21. I would take the job back just for keeping the employment gap small and continuing your experience. This is going on the idea that you enjoyed working there. At the same time, I’d keep on looking for something else, but it might be awhile before something else comes along. I’m currently employed, but decided to change career paths at a bad time. Basically, I’ve been looking for over a year now. There have been some nibbles, but it really is tough compared to what I experienced just two years ago.

    Whether this is a good offer depends upon what has changed, if anything, about the job. Are your duties the same? Is the job less demanding, more demanding, or the same? Are there any benefits that you could get out of them that they are not putting on the table such as more vacation time? That vacation time could be used to go on job interviews as they come up. I would definitely look into reinstating your time of service to the company.

    Making a decision to go back also would involve considering exactly why the company reduced the workforce in the first place. I’ve seen companies in my area laying people off while hiring others at lower salaries. It seems that some have used the times to justify salary reductions. That may not be what is happening with this company. Maybe they really couldn’t afford to pay all of those people, and they are seeing a slower upward trend now. Although you did work there, you still need to do your homework and study the company just like you would any other company.

    As far as being able to trust anyone not to lay you off, I think that is impossible. Nobody is totally safe from that one, which is why networking and developing yourself are so important. You never know, for certain, when you might be moved along. Sometimes that is a good thing that sparks creativity and growth you weren’t aware was possible.

    Good luck with your tough decision.

  22. @Brian C: Thanks for updating us on the outcome. My compliments on using the “f-you” reaction to spur yourself on, but without actually communicating it to your old employer.

    Two more things: Via e-mail Brian confirmed two important things. First, the job he was “invited back” to do for 20% less was the SAME job from which he was laid off. Second, he was able to maintain his comp level on the new job he has accepted. Worth thinking about.

    Finally, he makes no secret of the fact that the experience hurt like hell. Thanks, Brian, for sharing it all. And thanks to all for the great insights, suggestions, and sharp words for the old employer.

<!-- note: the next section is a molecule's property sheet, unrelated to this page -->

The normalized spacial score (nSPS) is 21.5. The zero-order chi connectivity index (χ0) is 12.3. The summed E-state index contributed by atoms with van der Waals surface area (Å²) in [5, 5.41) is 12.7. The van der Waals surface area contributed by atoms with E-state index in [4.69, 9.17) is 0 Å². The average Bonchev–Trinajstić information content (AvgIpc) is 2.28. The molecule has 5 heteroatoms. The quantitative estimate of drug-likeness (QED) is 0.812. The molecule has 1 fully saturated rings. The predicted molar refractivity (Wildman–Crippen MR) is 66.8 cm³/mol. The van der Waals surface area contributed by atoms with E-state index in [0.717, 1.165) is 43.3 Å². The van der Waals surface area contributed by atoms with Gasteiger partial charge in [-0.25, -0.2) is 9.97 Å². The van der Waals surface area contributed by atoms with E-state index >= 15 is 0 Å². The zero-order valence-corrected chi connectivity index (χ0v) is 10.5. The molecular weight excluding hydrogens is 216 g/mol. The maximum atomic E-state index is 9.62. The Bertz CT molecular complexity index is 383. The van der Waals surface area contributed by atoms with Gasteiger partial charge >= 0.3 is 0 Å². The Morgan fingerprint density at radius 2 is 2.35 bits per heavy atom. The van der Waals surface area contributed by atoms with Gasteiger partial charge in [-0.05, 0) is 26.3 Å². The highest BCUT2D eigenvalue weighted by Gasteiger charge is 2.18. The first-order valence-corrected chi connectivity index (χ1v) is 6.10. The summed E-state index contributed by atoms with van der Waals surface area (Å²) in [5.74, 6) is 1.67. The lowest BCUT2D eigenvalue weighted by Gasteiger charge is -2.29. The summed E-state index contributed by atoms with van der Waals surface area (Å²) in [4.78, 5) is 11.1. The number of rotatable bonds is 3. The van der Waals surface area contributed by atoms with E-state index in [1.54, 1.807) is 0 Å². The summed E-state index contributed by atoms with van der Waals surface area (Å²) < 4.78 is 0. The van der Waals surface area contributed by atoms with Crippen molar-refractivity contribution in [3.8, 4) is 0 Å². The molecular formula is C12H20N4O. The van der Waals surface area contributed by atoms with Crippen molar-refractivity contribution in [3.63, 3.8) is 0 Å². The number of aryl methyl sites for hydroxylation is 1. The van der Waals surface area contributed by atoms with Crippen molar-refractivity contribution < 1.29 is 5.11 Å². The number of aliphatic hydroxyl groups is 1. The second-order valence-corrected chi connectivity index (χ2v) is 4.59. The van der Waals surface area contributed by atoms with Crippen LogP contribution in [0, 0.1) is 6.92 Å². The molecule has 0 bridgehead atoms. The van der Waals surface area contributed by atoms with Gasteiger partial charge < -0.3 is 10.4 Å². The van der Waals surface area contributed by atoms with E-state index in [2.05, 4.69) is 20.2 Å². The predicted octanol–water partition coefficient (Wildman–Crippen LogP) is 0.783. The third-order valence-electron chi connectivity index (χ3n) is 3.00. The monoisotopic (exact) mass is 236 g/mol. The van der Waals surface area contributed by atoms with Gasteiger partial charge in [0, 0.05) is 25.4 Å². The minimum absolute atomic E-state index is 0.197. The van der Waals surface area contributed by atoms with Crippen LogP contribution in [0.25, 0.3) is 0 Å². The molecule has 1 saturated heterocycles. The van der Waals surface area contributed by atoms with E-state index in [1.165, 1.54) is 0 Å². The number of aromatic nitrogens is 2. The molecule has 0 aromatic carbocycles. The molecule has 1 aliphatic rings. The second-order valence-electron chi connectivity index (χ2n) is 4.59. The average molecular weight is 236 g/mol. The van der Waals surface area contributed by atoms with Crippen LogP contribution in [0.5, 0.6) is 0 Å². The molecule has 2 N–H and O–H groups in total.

23. I would say fuck off because the company is showing me no respect and is abusing me due to the economic conditions today…. I believe more in myself than most of you posters do….. I would have a job to my liking in no less than 2 months.. I have done it before…. those who sell thmselves short deserve what they get.

  24. I’d just like to point out that this is another excellent reason why you never reveal salary history.

  25. Congrats to Brian for getting a new job! And thanks for sharing your experience here.

    I’d like to clarify that my suggestion of working 20% fewer hours for 20% less pay was meant as a means of protecting oneself against employers who are just trying to connive to reduce your pay.

    If you were to agree to come back full-time for 20% pay, with a verbal understanding that your former salary would be restored after the business is doing better, then you can count on that deal being forgotten.

    Put it in writing and associate the reduced pay with proportionally reduced work. This creates an incentive for the company to restore your salary if they want your full-time work.

    That said, I can also get behind the idea of “bird in the hand is worth two in the bush” — if you need the job in the short term, exercise some good blue-collar values and take the job.

    Regarding Oliver’s question if I would work Saturdays for 20% extra pay — yes, for example I’ve worked extra when I was trying to achieve my goals for a merit bonus.

  26. CNNMoney has an article that is certainly a part of the ongoing deflation debate. Please consider Cut my pay … please!

    With unemployment as high as 9.4% and job prospects scarce, job seekers are willing to accept as little as half of what they were making before, if it means finding a job.

    In a recent survey, 65% of out-of-work respondents reported willingness to accept wages up to 30% lower than their previous compensation. And, 3% and 4%, respectively, said they would accept up to 40% and 50% of prior wages, according to the 2009 Annual Career Fair Survey released by Next Steps Career Solutions.

    “I see it every day,” said Jay Meschke, president of EFL Associates, a division of professional services company CBIZ. “People are out there accepting positions as much as 50% below what they were making before.”

    “If it is a choice of putting food on the table, paying for a kid’s school expenses, or attempting to get on a healthcare plan — many people are flat out accepting jobs well beneath their former market values,” he said.